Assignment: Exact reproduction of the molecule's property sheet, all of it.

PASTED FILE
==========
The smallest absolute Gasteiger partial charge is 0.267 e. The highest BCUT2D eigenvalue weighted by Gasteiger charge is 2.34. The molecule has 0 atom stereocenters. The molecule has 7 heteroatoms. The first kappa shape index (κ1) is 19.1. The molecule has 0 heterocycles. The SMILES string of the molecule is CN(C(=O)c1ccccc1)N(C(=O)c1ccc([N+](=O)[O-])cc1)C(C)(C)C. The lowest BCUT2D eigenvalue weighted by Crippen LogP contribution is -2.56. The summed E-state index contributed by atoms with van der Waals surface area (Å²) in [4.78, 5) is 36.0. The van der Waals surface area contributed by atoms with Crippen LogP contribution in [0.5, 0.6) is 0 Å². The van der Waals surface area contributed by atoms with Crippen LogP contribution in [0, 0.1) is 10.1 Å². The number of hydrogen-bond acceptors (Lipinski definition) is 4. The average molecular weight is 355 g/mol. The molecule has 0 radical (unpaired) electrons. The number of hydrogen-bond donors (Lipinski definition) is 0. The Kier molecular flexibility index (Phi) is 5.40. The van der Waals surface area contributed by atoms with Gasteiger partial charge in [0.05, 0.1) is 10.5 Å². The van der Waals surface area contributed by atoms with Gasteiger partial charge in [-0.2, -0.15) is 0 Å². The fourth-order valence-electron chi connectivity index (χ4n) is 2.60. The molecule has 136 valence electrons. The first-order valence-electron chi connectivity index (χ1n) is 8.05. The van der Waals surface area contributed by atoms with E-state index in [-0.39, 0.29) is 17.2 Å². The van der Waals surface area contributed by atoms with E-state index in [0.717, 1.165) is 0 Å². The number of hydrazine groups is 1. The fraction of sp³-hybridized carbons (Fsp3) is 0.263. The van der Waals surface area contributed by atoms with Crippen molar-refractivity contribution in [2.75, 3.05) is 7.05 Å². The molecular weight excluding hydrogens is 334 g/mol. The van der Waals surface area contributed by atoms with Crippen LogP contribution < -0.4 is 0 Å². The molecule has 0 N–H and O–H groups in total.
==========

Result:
The smallest absolute Gasteiger partial charge is 0.267 e. The highest BCUT2D eigenvalue weighted by Gasteiger charge is 2.34. The molecule has 0 atom stereocenters. The molecule has 7 heteroatoms. The first kappa shape index (κ1) is 19.1. The molecule has 0 heterocycles. The SMILES string of the molecule is CN(C(=O)c1ccccc1)N(C(=O)c1ccc([N+](=O)[O-])cc1)C(C)(C)C. The lowest BCUT2D eigenvalue weighted by Crippen LogP contribution is -2.56. The summed E-state index contributed by atoms with van der Waals surface area (Å²) in [4.78, 5) is 36.0. The van der Waals surface area contributed by atoms with Crippen LogP contribution in [0.5, 0.6) is 0 Å². The van der Waals surface area contributed by atoms with Crippen LogP contribution in [0, 0.1) is 10.1 Å². The number of hydrogen-bond acceptors (Lipinski definition) is 4. The average molecular weight is 355 g/mol. The molecule has 0 radical (unpaired) electrons. The number of hydrogen-bond donors (Lipinski definition) is 0. The Kier molecular flexibility index (Phi) is 5.40. The van der Waals surface area contributed by atoms with Gasteiger partial charge in [0.05, 0.1) is 10.5 Å². The van der Waals surface area contributed by atoms with Gasteiger partial charge in [-0.2, -0.15) is 0 Å². The fourth-order valence-electron chi connectivity index (χ4n) is 2.60. The molecule has 136 valence electrons. The first-order valence-electron chi connectivity index (χ1n) is 8.05. The van der Waals surface area contributed by atoms with E-state index in [-0.39, 0.29) is 17.2 Å². The van der Waals surface area contributed by atoms with E-state index in [0.717, 1.165) is 0 Å². The number of hydrazine groups is 1. The fraction of sp³-hybridized carbons (Fsp3) is 0.263. The van der Waals surface area contributed by atoms with Crippen molar-refractivity contribution in [2.75, 3.05) is 7.05 Å². The molecular weight excluding hydrogens is 334 g/mol. The van der Waals surface area contributed by atoms with Crippen LogP contribution < -0.4 is 0 Å². The molecule has 0 N–H and O–H groups in total.